Monday, July 18, 2016

Let the Story Read You

sermon preached at St. Paul’s Episcopal Church, Bellingham, WA
by the Rev. Josh Hosler, Associate for Adult Formation
The Seventh Sunday after Pentectost: Year C, Proper 11, July 17, 2016

source: Wikimedia Commons (artist unknown, c.1000)
Three visitors appear from out of the desert, and Abraham drops everything and runs to meet them. Bear with me for a minute while I pose a few questions. Abraham’s effusive welcome is a little surprising. I wonder if his knack for hospitality is one reason God has chosen him? When have I welcomed strangers into my home and fed them well?

Meanwhile, Sarah is in the kitchen dutifully cooking a lot of food for these strangers. Does she question the necessity of this feast? Is it common practice for the husband to stand while his guests sit and eat? As a guest, that would make me nervous. Is it typical for the wife to wait in the tent until the guests have eaten? Are the guests angels? Why are there three? In the original Hebrew, there are all sorts of confusions about singular and plural here, and our English translations sometimes fudge the distinction in order to preserve the narrative. Could the three be God, the Holy Trinity, perceived in some way many centuries early? Or am I reading too much Christianity back into Judaism?

How does Sarah feel to be addressed by name as she listens at the tent flap? In a moment she will laugh at the thought that she could get pregnant at her age. But she is also afraid. I would be too!

This stream of questions is the way I usually begin writing a sermon. I’m not just reading the Bible. I’m letting the Bible read me, letting the story draw questions out of me, putting myself into the story in some way. Do you ever do the same? It doesn’t matter whether the questions have answers. When we approach the Bible, we must engage our imaginations.

Erasmus Quellinus II & Adriaen van Utrecht,
Jesus in the House of Martha and Mary (17th c.)
source: Wikimedia Commons
In today’s gospel, Mary is sitting, not standing, listening to her house guest Jesus. My first thought is that the meal is over, and Martha is in the kitchen, but she isn’t listening at the door. She’s up to her elbows in soap suds, fuming that her lazy sister isn’t helping her do the dishes. Have you ever been Martha?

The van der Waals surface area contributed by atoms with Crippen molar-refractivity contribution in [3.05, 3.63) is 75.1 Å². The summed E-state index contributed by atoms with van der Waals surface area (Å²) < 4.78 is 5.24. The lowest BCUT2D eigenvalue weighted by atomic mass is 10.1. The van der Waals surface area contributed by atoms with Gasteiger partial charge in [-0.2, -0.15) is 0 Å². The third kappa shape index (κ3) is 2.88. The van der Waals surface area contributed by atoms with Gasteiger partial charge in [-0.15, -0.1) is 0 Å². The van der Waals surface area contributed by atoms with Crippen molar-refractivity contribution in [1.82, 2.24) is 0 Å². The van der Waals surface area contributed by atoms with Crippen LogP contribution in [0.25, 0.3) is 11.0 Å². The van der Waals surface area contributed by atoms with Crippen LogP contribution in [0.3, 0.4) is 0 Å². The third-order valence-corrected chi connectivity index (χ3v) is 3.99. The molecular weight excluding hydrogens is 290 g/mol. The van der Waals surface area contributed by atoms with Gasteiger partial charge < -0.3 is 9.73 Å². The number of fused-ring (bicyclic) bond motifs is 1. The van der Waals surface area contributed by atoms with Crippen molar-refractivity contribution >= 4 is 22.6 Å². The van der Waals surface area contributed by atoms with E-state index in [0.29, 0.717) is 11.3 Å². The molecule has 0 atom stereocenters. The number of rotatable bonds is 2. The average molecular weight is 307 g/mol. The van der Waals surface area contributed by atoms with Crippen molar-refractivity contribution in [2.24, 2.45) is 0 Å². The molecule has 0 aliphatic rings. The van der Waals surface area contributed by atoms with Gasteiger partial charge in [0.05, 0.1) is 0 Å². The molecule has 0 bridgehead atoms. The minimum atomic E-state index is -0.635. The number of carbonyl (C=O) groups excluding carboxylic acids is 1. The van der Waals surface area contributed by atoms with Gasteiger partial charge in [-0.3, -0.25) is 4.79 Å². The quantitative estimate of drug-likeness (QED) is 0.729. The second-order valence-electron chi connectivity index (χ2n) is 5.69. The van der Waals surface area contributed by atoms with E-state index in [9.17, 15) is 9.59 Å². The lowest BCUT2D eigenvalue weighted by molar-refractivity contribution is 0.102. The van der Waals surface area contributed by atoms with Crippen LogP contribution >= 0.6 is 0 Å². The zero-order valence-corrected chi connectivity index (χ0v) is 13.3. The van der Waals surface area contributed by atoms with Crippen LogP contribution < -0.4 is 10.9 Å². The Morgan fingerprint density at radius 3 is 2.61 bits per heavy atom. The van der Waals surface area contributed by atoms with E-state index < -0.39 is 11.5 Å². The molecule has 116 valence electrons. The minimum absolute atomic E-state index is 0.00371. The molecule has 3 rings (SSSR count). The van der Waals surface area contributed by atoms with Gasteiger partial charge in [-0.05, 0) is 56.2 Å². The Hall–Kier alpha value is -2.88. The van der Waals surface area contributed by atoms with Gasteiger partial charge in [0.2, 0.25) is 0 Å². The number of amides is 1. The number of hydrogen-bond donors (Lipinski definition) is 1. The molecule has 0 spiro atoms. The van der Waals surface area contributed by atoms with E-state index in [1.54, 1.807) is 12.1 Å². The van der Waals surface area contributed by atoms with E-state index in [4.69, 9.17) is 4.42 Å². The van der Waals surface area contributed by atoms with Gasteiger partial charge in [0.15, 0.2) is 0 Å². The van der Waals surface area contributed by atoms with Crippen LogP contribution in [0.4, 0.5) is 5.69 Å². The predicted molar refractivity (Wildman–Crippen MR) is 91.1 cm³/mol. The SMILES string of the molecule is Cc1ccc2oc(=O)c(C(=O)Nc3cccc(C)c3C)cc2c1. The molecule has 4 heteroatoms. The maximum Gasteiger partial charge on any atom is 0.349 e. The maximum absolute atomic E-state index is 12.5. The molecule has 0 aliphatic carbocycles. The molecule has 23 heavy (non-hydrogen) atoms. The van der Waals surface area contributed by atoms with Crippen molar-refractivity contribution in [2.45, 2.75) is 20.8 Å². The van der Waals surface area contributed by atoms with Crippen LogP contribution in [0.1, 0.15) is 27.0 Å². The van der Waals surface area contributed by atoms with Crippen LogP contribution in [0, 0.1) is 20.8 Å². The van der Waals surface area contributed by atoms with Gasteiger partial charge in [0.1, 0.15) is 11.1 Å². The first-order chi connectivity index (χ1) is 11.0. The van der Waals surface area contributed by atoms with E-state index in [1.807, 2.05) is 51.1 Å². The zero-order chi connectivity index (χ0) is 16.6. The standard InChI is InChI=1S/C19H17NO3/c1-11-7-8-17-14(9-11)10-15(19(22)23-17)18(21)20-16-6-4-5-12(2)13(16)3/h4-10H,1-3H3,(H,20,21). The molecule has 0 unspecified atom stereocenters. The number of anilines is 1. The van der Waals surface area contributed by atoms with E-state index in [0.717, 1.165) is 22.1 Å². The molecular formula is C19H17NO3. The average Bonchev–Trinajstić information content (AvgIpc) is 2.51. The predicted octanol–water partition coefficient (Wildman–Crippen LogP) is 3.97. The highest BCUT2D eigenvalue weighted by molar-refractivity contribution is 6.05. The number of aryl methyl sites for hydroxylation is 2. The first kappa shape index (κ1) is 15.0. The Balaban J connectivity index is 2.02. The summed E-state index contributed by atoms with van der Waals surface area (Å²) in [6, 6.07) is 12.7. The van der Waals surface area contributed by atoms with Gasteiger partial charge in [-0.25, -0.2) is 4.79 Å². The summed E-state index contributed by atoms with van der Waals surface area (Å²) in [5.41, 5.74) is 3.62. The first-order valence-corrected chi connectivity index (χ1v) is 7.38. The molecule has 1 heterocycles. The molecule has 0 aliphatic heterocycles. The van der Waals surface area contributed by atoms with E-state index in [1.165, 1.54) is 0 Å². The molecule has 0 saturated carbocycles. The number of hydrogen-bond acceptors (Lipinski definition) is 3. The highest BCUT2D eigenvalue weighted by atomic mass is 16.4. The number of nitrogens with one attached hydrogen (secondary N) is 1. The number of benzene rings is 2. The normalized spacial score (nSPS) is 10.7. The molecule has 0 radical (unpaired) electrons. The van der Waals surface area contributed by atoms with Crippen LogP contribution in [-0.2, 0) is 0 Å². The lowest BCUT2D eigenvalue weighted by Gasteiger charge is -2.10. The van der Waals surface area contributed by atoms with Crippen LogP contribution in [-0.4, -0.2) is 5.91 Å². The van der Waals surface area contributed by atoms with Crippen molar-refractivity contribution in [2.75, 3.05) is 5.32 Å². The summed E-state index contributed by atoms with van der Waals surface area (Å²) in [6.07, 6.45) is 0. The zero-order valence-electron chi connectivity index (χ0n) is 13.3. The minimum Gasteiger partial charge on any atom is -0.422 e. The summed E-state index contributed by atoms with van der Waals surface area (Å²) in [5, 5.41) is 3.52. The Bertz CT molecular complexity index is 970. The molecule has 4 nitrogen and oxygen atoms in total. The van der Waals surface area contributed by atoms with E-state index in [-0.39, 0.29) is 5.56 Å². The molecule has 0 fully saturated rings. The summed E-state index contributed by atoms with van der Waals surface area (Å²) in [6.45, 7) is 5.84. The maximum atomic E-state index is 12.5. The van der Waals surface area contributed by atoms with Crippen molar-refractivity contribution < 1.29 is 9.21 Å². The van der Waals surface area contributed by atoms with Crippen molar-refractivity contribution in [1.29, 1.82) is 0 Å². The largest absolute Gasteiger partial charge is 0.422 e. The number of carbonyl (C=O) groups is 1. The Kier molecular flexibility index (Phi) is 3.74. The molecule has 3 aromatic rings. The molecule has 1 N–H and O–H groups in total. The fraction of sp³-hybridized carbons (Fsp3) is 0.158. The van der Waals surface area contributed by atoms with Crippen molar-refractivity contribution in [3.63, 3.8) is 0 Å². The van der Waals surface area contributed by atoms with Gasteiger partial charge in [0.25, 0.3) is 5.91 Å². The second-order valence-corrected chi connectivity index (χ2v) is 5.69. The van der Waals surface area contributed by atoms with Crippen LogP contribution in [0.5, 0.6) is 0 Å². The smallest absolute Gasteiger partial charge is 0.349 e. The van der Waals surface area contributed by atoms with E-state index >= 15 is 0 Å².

Meanwhile, Mary is listening with rapt attention to Jesus, her teacher. But I don’t imagine her to be silent. I think she’s listening, incorporating what she hears into her own experience, and then asking questions and giving her own perspective on things. The dirty dishes are the last thing on her mind. This is far more important, and she’ll be happy to do some scrubbing later, even tomorrow morning. No, of course the text doesn’t say this—it’s coming from my imagination. Have you left the dishes until morning because you’d rather chat with your friends? Of course you have. So have I.

You know what, though? This makes Mary too sympathetic a character. I think Martha isn’t washing dishes—she’s preparing the meal. Nobody has eaten yet. A living room full of people has shown up unannounced, and somebody has to feed them.  No wonder Martha is frustrated. And then, when Martha triangulates Jesus into her frustration—“Don’t enable my sister’s laziness! Tell her to help!”—Jesus takes Mary’s side.

Why does Jesus honor Mary’s behavior? Mary seems either oblivious or just downright lazy. Or maybe—maybe! she’s a well-differentiated woman. Let all the male disciples forage through the kitchen themselves. Jesus doesn’t require women to do all the background work; he calls all of us to a life of attention to God. Mary is training her focus. Martha will understand that when she has to, and not one moment sooner.